Three boards do additionally have a Socket 370 (DFI, Jetway and Tyan). Of course they are no dual boards, which means that you can either use Slot-1 or Socket 370 . All boards have at least three DIMM sockets each, four PCI slots and one ISA slot. Most candidates using the 694X North Bridge do also have the AMR slot (Audio Modem Riser).
Award Modular BIOS is absolutely dominating. Only Gigabyte, MSI and Q-Lity use a Megatrends BIOS (AMI). However, there are two types of Award BIOS. Most 693A boards use older versions, while some others make use of the latest version 6.0.
It's great to see that everybody is making use of switching voltage regulators to reduce heat emissions. After all, fast CPUs and graphic cards are hot enough. Coloured status LEDs seem to be absolutely "in", so that many boards have one (Chaintech, DFI, FIC, Gigabyte, Tekram). Only MSI features a diagnostic LED system that makes it possible to trace every step during system startup.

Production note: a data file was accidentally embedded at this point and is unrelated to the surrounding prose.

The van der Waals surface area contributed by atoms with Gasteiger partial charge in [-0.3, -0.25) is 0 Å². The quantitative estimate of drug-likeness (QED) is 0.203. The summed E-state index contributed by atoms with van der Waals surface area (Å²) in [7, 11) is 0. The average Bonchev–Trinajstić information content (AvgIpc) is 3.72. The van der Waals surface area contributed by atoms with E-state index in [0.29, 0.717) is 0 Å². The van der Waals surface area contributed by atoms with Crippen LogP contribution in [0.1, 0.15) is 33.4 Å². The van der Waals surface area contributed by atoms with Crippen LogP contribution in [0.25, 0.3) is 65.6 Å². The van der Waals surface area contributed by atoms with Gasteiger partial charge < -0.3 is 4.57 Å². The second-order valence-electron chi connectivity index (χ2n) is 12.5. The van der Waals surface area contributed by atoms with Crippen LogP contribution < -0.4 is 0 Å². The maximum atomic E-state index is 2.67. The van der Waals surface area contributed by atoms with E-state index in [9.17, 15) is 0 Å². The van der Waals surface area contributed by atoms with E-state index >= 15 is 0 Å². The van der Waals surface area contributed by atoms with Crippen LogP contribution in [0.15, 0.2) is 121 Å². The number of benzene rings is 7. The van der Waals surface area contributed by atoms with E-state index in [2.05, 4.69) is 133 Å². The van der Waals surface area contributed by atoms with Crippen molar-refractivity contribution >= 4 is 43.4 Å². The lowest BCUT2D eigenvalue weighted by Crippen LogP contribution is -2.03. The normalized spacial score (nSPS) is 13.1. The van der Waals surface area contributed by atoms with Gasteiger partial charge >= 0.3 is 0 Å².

Only four boards are basically not a good choice for overclocking : Eüpa, FIC, Lucky Star and Tyan. They do not allow an arbitary bus speed grade (66/100/133) to be set up, so that you will hardly get a 100 MHz CPU running at 133 MHz. Example: A Pentium IIIE 700 will be identified as 100 MHz type, thus the board uses the PCI divider 1/3 and AGP divider 2/3. Even if you raise the bus speed afterwards to 133 MHz, those boards will keep these dividers! So your AGP will run at 88 MHz as well as the PCI bus at 44 MHz. Maybe this cosmetic bug can be fixed with a BIOS update or with the 'A14'-procedure, which is the 100 to 133 MHz FSB operation comparable to the well known B21-procedure that does the 66 to 100 MHz FSB change.